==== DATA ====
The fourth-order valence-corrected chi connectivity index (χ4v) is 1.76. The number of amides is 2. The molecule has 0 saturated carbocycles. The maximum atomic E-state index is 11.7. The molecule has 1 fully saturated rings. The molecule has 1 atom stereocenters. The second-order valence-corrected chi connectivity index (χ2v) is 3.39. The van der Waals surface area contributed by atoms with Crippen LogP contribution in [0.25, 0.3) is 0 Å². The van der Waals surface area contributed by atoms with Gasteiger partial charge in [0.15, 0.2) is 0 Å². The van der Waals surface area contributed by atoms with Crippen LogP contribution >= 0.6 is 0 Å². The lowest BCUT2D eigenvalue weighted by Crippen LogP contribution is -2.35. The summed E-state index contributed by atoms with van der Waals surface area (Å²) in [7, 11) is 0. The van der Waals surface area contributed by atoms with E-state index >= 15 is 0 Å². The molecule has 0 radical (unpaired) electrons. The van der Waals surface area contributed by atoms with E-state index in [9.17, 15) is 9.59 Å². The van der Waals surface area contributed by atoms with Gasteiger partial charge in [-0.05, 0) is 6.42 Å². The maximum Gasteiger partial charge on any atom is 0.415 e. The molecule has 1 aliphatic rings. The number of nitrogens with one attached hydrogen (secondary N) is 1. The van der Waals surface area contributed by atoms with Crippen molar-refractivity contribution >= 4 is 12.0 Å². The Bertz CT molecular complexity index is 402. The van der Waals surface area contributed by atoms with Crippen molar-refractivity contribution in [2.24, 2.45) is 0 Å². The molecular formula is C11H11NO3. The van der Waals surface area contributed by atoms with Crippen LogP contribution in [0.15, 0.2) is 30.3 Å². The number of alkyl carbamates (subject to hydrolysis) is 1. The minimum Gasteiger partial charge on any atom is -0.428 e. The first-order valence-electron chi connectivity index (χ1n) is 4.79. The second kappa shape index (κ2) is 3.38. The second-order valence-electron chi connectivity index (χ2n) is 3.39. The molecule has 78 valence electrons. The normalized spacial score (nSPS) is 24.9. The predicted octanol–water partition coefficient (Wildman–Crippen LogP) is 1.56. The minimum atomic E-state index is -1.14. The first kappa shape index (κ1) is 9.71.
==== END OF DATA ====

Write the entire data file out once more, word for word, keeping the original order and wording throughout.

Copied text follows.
The fourth-order valence-corrected chi connectivity index (χ4v) is 1.76. The number of amides is 2. The molecule has 0 saturated carbocycles. The maximum atomic E-state index is 11.7. The molecule has 1 fully saturated rings. The molecule has 1 atom stereocenters. The second-order valence-corrected chi connectivity index (χ2v) is 3.39. The van der Waals surface area contributed by atoms with Crippen LogP contribution in [0.25, 0.3) is 0 Å². The van der Waals surface area contributed by atoms with Gasteiger partial charge in [0.15, 0.2) is 0 Å². The van der Waals surface area contributed by atoms with Crippen LogP contribution >= 0.6 is 0 Å². The lowest BCUT2D eigenvalue weighted by Crippen LogP contribution is -2.35. The summed E-state index contributed by atoms with van der Waals surface area (Å²) in [7, 11) is 0. The van der Waals surface area contributed by atoms with E-state index >= 15 is 0 Å². The molecule has 0 radical (unpaired) electrons. The van der Waals surface area contributed by atoms with E-state index in [9.17, 15) is 9.59 Å². The van der Waals surface area contributed by atoms with Gasteiger partial charge in [-0.05, 0) is 6.42 Å². The maximum Gasteiger partial charge on any atom is 0.415 e. The molecule has 1 aliphatic rings. The number of nitrogens with one attached hydrogen (secondary N) is 1. The van der Waals surface area contributed by atoms with Crippen molar-refractivity contribution >= 4 is 12.0 Å². The Bertz CT molecular complexity index is 402. The van der Waals surface area contributed by atoms with Crippen molar-refractivity contribution in [2.24, 2.45) is 0 Å². The molecular formula is C11H11NO3. The van der Waals surface area contributed by atoms with Crippen LogP contribution in [0.15, 0.2) is 30.3 Å². The number of alkyl carbamates (subject to hydrolysis) is 1. The minimum Gasteiger partial charge on any atom is -0.428 e. The first-order valence-electron chi connectivity index (χ1n) is 4.79. The second kappa shape index (κ2) is 3.38. The second-order valence-electron chi connectivity index (χ2n) is 3.39. The molecule has 78 valence electrons. The normalized spacial score (nSPS) is 24.9. The predicted octanol–water partition coefficient (Wildman–Crippen LogP) is 1.56. The minimum atomic E-state index is -1.14. The first kappa shape index (κ1) is 9.71.